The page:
Wednesday, June 30, 2010

Phone Companies, Oh My!

I'm a AT&T customer, have been for years, since I got my first cell phone (huge honker -- remember them?). I'm currently not under contract. Recently I got a phone call making me a very nice offer if I'd re-up for two years. So, I went on line to investigate. New free phone, good; no shipping, good; and, as I started to check out and order my new new new phone, an $18.00 "Upgrade Fee." Whoa. "Why," I asked myself, "should I pay them $18.00 when I'm obligating myself to be a customer for two more years?" I decided that there was no reason, so I simply ended the transaction. Sorry AT&T, that last little grasp for my money did y'all in.
More out of curiosity than anything else, I beetled over to my local Verizon store to see what they had. Boy is that a regimented place. They have an electronic name board and they give you an incomprehensible booklet, and you get to try and understand the phone array until your sales associate notices you. First thing the guy said was, "There is a $30 sign-up fee." I told him to go no further and exited stage left, since that's where the door was. On my way out, I asked myself, you guessed it, "Why should I pay them $30 so that I can obligate myself to them for two years?"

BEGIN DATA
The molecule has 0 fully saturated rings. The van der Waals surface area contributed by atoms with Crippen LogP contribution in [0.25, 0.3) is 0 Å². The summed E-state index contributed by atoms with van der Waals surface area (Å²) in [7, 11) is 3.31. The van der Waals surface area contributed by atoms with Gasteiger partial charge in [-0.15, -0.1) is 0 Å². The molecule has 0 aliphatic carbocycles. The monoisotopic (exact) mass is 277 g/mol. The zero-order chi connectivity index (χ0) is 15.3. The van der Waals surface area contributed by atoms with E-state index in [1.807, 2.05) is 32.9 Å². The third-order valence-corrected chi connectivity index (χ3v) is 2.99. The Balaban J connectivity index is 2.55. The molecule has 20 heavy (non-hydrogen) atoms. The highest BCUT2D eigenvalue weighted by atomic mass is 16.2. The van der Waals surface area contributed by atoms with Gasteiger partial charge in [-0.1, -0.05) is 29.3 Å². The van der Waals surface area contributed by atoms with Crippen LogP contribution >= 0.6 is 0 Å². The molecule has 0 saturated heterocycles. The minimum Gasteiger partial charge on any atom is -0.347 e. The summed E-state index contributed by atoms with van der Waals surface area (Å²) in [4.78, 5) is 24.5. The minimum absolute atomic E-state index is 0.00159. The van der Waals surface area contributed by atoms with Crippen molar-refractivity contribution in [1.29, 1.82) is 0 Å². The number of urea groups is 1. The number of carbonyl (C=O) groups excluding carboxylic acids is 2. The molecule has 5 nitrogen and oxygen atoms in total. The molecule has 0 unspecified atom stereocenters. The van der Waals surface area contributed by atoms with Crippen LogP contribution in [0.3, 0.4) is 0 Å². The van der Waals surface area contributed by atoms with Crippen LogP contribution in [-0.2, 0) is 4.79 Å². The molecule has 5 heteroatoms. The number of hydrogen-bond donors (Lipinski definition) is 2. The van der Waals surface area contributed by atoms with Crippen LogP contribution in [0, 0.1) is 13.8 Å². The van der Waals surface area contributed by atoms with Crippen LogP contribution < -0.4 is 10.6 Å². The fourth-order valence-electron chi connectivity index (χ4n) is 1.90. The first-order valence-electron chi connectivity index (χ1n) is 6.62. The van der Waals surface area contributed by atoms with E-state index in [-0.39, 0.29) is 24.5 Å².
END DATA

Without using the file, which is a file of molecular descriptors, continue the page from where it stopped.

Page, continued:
Now, if either of those companies had said, "Welcome [your name here]. We intend to make quite a lot of money off you in the next two years, so there's no entrance fee," I'd have hopped aboard. I wonder if the phone companies have any idea at all how much business they lose because they can't resist that last gratuitous little charge?

Tuesday, June 22, 2010


Plato believed in reincarnation. Of course, he was living in a small, stable, population, so he could speculate about it. I've always been skeptical, because the theory (doctrine? dogma?) of reincarnation can't handle population growth very well. If humans began with Eve about 200,000 years ago, then where did the "souls" that transmigrate originally come from? And where do they come from today as population continues to grow worldwide?
But what got me thinking about the whole thing again is the question of how the concept got started in the first place. At what point did one person say, "Our souls move from person to person. When you die, your soul goes into some newborn"?
Someone had to make that hypothesis. I wonder what caused her or him to do so. If we could see into that first instant when a person had the idea, we might get an idea of what it is that makes the concept of reincarnation so persistent, despite there being absolutely no evidence for it (Forget hypnosis and "channeling." They're bogus.)
Did that first theorist see his or her mother in the eyes of a newborn? Did a young man show the characteristics of an ancestor? Did a young woman act like her dead grandmother?
Reincarnation as a doctrine gives us lots of avenues for speculation and creativity (One of my favorite novels, Ursula LeGuin's The Tombs of Atuan, is based on reincarnation), but as far as it having any logical or scientific basis -- it ain't there.